Peering into the tea leaves, Bear Stearns analysts envision the next boom in the Internet economy coming from online video.
“We believe that video will be at the very heart of the next five years of Web evolution,” the analysts wrote.
And the blood pumping through that heart will be ad dollars. Still a “pubescent medium,” Web video will see ad revenue jump to $4.3 billion by 2011, the analysts said, citing a forecast by eMarketer. By contrast, online video ad spending was $775 million last year; it is projected to grow to $1.35 billion in 2008.
The fact that online video is proliferating is well established. But online video offers advertisers more than just another source of content to latch onto.
Users are becoming more engaged with the videos that they are watching, Bear Stearns argued, noting that the average viewer now spends seven minutes watching videos on the Web each day.
Engagement has become the critical metric for online advertisers, so video is starting to look like a bonanza, the analysts said.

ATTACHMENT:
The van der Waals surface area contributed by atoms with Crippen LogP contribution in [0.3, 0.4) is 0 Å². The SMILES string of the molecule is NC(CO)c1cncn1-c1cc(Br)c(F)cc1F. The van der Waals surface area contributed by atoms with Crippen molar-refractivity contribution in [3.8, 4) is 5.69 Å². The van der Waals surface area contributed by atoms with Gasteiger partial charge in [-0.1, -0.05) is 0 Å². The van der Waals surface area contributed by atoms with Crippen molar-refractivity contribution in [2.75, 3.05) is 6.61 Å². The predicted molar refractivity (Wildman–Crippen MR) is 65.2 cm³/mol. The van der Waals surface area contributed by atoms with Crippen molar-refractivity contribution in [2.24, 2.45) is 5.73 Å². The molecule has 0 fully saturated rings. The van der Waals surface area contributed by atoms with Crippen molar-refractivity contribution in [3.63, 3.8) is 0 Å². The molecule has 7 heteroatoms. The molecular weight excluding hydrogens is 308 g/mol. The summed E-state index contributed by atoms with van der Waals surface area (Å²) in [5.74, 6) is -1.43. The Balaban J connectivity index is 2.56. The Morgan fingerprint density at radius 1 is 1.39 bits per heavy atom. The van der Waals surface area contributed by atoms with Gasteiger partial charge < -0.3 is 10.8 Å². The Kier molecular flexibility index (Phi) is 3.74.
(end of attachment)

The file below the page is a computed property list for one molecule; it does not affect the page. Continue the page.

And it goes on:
The predictable winner in this gold rush will be YouTube. Already accounting for nearly a third of all online videos watched, the analysts described YouTube as a “behemoth” that shows no signs of giving any ground. YouTube recently expanded its Partners program, allowing select video providers to monetize their content.
Niche video sites also stand to benefit, Bear Stearns said, forecasting that a growing number of channels on YouTube will splinter off to become independent video sites.
Another contributing factor is the gradual migration of professional television to the Web, delivered with some brief pre- or mid-roll advertisements to sites like Hulu, or through the downloadable service Joost.
Video blogs are sprouting up on niche sites throughout the Internet’s “long tail,” where communities form around a specific interest.
Then, too, the analysts support their bullish Web video forecast with a familiar list of consumer trends: increased broadband uptake, cheaper and more abundant Web cams and video-enabled cell phones and more accessible monetization options.
Bear Stearns’ takeaway for investors: keep an eye on the video online marketplace, which is “changing the landscape for the major Internet/media companies — not only in terms of their relationships with advertisers, but also with consumers.”